Latvia is prepared to contribute food aid to Russia, Prime Minister Guntars Krasts announced yesterday. Krasts recommended that the Baltic Sea countries and the European Union set up a special assistance fund for Russia to alleviate social tensions there during the economic crisis. Foreign Minister Valdis Birkavs added that Russia’s unpredictability should spur Latvian producers to reorient exports westward to avoid the impact of Russian crises and sanctions.
The offer of food assistance represents a stinging response to Russia’s political campaign against Latvia. Economic sanctions accompanying that campaign have primarily hurt Latvia’s food industry.
Lithuania’s Foreign Ministry yesterday sent a delegation to the neighboring Kaliningrad region, Russia’s military exclave, for consultations with its civilian administration on possible aid. Lithuania’s presidency and cabinet of ministers are considering measures, including humanitarian assistance, to avert instability in Kaliningrad region. Two days ago parliament chairman Vytautas Landsbergis proposed a targeted aid program by the European Union, Poland, Lithuania and other Baltic Sea countries in conjunction with another proposal to demilitarize Kaliningrad region.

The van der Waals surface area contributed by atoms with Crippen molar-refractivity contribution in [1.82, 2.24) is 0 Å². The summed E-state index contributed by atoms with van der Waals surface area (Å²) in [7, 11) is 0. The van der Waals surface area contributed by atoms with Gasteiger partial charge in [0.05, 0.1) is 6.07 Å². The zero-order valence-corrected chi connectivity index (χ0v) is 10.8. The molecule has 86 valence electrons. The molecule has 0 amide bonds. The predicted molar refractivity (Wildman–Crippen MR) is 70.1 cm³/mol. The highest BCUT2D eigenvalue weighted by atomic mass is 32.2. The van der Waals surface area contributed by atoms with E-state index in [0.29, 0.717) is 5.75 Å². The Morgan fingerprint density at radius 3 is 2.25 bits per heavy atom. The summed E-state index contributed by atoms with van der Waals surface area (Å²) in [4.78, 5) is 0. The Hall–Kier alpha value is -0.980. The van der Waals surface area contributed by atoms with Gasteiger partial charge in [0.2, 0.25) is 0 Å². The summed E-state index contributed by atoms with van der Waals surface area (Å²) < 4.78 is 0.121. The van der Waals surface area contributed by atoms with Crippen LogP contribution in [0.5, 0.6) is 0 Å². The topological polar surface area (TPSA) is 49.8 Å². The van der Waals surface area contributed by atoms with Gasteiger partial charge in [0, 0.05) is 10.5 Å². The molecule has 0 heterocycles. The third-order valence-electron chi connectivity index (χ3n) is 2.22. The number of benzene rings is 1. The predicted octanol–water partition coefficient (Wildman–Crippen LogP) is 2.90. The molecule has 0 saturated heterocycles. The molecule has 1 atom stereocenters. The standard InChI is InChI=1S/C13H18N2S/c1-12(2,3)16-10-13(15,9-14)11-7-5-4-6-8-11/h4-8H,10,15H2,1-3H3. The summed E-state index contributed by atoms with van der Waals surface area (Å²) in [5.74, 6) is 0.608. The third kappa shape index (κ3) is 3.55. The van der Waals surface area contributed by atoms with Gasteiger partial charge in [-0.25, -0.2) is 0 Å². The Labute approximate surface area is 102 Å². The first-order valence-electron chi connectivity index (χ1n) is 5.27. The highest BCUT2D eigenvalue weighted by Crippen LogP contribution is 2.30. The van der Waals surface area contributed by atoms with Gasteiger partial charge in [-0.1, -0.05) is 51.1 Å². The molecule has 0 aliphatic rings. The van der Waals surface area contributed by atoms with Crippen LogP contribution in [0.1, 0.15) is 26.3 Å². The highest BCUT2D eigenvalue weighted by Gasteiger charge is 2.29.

The Kaliningrad region’s administration, headed by Leonid Gurbenko, declared yesterday a state of economic emergency, urging the population not to panic or hoard food staples in response to shortages and skyrocketing prices. Gurbenko publicly threatened to withhold tax payments to Russia’s budget on the grounds that the central government is a net debtor to the region. (BNS, Russian TV, Itar-Tass, September 8)
TWO WAYS TO MARK BELARUSAN MILITARY ANNIVERSARY.